For my first guest poster of the year, I can think of no one better than my awesome friend Wilmar Luna, author of The Silver Ninja.
I am lucky enough to be a beta reader to his novel and I’m loving it. In this article, Wilmar discusses believable vs realistic fight scenes. Enjoy!
Hello everyone! I’d like to thank Ari for once again inviting me to guest post on her blog. The last time I stopped by I spoke of failure and finding the motivation to recover from a disastrous beta read.
Now that my book is scheduled to be released this year (the one which had a disastrous beta read) I finally decided on a topic I think would be useful for aspiring authors.
It’ll also be great promotion for my book which I have been reluctant to do because I didn’t see the point in a promoting a book 3 years away from being published.
Anyway, the topic is: Believable vs. Realistic fight scenes. Should a 90lbs woman beat up a 200lbs man? Or for you UK readers, a 6 stone woman vs a 14 stone man.
A question came up on Twitter from a user asking, “When writing female characters, do you ever concern yourself with them not being physically strong as men, but kicking their ass anyway?”
Considering my book The Silver Ninja: A Bitter Winter features a petite, muscular female character beating up all sorts of men and women, I have a lot to say about this topic. And the first thing I want to say is that you need to understand how a street fight would play out in the real world before your protagonist throws her imaginary fist.
Regardless of what genre you write, Fantasy, Sci-Fi, Contemporary, Horror, etc. If you’re going to feature a fight scene or have fight scenes, you need to first imagine how your fight scene would play out in the real world, right in front of you.
If your idea of a realistic fight is two people squaring off against one another in a hand to hand fight, you would be incorrect. That’s how boxers fight. That’s how people fight in karate tournaments. That’s how people fight in MMA.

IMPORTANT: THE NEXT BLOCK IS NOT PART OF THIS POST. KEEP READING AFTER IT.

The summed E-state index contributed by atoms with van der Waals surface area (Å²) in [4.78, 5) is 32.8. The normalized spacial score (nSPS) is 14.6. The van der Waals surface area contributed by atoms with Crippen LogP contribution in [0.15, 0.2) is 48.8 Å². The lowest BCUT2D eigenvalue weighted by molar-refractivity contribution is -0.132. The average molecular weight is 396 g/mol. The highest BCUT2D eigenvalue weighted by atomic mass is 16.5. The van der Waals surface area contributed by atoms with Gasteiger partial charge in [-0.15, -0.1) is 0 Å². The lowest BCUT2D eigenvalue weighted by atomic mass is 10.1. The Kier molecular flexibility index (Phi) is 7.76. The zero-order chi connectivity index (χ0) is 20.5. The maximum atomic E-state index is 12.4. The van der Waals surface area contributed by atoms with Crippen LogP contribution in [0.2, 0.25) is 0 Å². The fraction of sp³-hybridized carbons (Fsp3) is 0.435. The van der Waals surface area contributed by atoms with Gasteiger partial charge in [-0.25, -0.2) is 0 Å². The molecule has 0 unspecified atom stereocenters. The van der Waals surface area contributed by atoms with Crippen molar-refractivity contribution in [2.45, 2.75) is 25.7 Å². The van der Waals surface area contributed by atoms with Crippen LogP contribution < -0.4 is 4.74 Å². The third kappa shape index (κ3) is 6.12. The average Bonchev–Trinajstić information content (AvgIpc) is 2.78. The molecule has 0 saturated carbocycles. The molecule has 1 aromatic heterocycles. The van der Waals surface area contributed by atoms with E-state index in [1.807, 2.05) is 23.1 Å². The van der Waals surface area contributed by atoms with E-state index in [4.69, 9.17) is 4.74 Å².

A real fight scene is ugly and usually unfair. In some cases, a 1v1 fight turns into a 3v1 fight and the three who joined are most likely ganging up your protagonist. The attackers will not fight one at a time and our heroine isn’t going to be capable of blocking and avoiding attacks from three different people like it happens in the movies.
No, in a realistic fight, someone has hit your heroine with a bottle, she’s fallen to the ground, and now three cowardly punks are kicking her while she’s down. A smart person would run away from the fight and not even engage. That’s realistic.
Let’s say the fight remains 1v1, how does the fight play out then? For starters, these two people won’t square off like boxers in a ring.
The antagonist most likely started the fight by pretending they were having a conversation with your heroine and then, while her guard was down, he threw a sucker punch and pummeled her once she was stunned.
Or, the antagonist charged your protagonist like a bull, tackled her to the ground, and then threw wild, sloppy blows to her head.
Grappling, cheap shots, hidden weapons, gang ups, these are the elements of a realistic fight scene. Also, they’re usually over in less than two minutes. Or in book terms, less than two paragraphs.
But who cares about realism right? We’re writing fiction. We want our heroines to kick ass and overcome any opponent. We don’t want her to outsmart the bigger guys, we want her to win with her fists and feet, maybe even her strength.
Well authors, unless you give your heroine something that makes her stronger than everyone else, your dreams of her defeating a bigger opponent are just that, dreams.
The more unrealistic and unbelievable your character becomes, the less invested your reader will be in your book. They will be viewed as a Mary Sue.
The rules of real-life color the perception of your reader. A reader who has a background in martial arts won’t want to read your book because they don’t find the capabilities of your petite heroine believable. Likewise, even a reader who hasn’t been in a fight but has at least met a larger person (or watched a fight) will know that a small woman doesn’t stand a chance against a huge opponent.
There is a reason why fighting sports have strict weight requirements. If a woman is like a sports car, an average man is an SUV, and a big man (or woman) is a truck. The truck (lorry) going at full speed will smash through the both of them and win.